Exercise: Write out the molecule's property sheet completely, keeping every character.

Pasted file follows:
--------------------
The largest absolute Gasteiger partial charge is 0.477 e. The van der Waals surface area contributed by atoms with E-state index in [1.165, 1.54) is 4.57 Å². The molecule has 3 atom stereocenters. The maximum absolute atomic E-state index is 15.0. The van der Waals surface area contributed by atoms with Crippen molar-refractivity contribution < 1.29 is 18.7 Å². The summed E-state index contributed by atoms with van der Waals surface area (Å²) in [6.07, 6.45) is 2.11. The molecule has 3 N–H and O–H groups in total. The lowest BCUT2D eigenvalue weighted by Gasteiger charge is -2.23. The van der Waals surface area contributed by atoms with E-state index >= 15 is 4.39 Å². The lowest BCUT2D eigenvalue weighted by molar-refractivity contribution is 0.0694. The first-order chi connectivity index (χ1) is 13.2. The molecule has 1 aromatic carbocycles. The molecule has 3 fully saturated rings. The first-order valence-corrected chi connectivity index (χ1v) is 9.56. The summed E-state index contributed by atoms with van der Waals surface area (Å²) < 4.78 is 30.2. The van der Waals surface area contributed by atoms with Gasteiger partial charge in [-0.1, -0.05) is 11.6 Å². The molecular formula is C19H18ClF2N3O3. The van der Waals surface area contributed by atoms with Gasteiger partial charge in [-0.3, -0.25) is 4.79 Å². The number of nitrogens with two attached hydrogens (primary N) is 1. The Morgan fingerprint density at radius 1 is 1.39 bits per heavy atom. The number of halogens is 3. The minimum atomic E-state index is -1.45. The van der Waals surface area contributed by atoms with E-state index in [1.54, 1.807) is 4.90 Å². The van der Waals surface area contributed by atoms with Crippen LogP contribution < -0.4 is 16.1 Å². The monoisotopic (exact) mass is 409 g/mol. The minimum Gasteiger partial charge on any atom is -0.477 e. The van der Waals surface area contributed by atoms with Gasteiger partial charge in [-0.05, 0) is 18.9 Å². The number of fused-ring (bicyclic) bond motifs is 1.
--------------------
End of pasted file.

The largest absolute Gasteiger partial charge is 0.477 e. The van der Waals surface area contributed by atoms with E-state index in [1.165, 1.54) is 4.57 Å². The molecule has 3 atom stereocenters. The maximum absolute atomic E-state index is 15.0. The van der Waals surface area contributed by atoms with Crippen molar-refractivity contribution < 1.29 is 18.7 Å². The summed E-state index contributed by atoms with van der Waals surface area (Å²) in [6.07, 6.45) is 2.11. The molecule has 3 N–H and O–H groups in total. The lowest BCUT2D eigenvalue weighted by Gasteiger charge is -2.23. The van der Waals surface area contributed by atoms with E-state index >= 15 is 4.39 Å². The lowest BCUT2D eigenvalue weighted by molar-refractivity contribution is 0.0694. The first-order chi connectivity index (χ1) is 13.2. The molecule has 1 aromatic carbocycles. The molecule has 3 fully saturated rings. The first-order valence-corrected chi connectivity index (χ1v) is 9.56. The summed E-state index contributed by atoms with van der Waals surface area (Å²) < 4.78 is 30.2. The van der Waals surface area contributed by atoms with Gasteiger partial charge in [-0.1, -0.05) is 11.6 Å². The molecular formula is C19H18ClF2N3O3. The van der Waals surface area contributed by atoms with Gasteiger partial charge in [-0.3, -0.25) is 4.79 Å². The number of nitrogens with two attached hydrogens (primary N) is 1. The Morgan fingerprint density at radius 1 is 1.39 bits per heavy atom. The number of halogens is 3. The minimum atomic E-state index is -1.45. The van der Waals surface area contributed by atoms with E-state index in [1.54, 1.807) is 4.90 Å². The van der Waals surface area contributed by atoms with Crippen LogP contribution < -0.4 is 16.1 Å². The monoisotopic (exact) mass is 409 g/mol. The minimum Gasteiger partial charge on any atom is -0.477 e. The van der Waals surface area contributed by atoms with Gasteiger partial charge in [-0.05, 0) is 18.9 Å². The number of fused-ring (bicyclic) bond motifs is 1.